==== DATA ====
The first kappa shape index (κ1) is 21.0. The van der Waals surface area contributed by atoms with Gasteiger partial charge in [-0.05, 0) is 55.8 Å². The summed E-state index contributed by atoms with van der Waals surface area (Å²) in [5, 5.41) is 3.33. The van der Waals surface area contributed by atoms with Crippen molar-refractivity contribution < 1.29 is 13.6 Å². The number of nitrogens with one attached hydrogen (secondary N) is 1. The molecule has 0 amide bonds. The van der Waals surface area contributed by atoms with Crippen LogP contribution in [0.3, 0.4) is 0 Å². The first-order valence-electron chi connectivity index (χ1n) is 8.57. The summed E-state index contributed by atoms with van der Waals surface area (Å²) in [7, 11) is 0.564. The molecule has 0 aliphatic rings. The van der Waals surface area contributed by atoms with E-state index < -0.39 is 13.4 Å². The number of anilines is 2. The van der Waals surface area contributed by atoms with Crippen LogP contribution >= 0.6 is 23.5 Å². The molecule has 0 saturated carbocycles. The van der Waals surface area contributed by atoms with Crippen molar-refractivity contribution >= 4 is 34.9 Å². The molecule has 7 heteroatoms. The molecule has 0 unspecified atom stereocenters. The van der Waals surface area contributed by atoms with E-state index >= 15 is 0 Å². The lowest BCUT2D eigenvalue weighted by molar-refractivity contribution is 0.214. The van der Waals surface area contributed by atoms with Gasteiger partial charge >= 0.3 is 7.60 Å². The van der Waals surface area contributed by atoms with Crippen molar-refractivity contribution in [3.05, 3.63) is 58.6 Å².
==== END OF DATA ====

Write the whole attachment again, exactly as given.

The first kappa shape index (κ1) is 21.0. The van der Waals surface area contributed by atoms with Gasteiger partial charge in [-0.05, 0) is 55.8 Å². The summed E-state index contributed by atoms with van der Waals surface area (Å²) in [5, 5.41) is 3.33. The van der Waals surface area contributed by atoms with Crippen molar-refractivity contribution < 1.29 is 13.6 Å². The number of nitrogens with one attached hydrogen (secondary N) is 1. The molecule has 0 amide bonds. The van der Waals surface area contributed by atoms with Crippen LogP contribution in [0.3, 0.4) is 0 Å². The first-order valence-electron chi connectivity index (χ1n) is 8.57. The summed E-state index contributed by atoms with van der Waals surface area (Å²) in [7, 11) is 0.564. The molecule has 0 aliphatic rings. The van der Waals surface area contributed by atoms with E-state index < -0.39 is 13.4 Å². The number of anilines is 2. The van der Waals surface area contributed by atoms with Crippen LogP contribution >= 0.6 is 23.5 Å². The molecule has 0 saturated carbocycles. The van der Waals surface area contributed by atoms with Crippen molar-refractivity contribution >= 4 is 34.9 Å². The molecule has 7 heteroatoms. The molecule has 0 unspecified atom stereocenters. The van der Waals surface area contributed by atoms with E-state index >= 15 is 0 Å². The lowest BCUT2D eigenvalue weighted by molar-refractivity contribution is 0.214. The van der Waals surface area contributed by atoms with Gasteiger partial charge >= 0.3 is 7.60 Å². The van der Waals surface area contributed by atoms with Crippen molar-refractivity contribution in [3.05, 3.63) is 58.6 Å².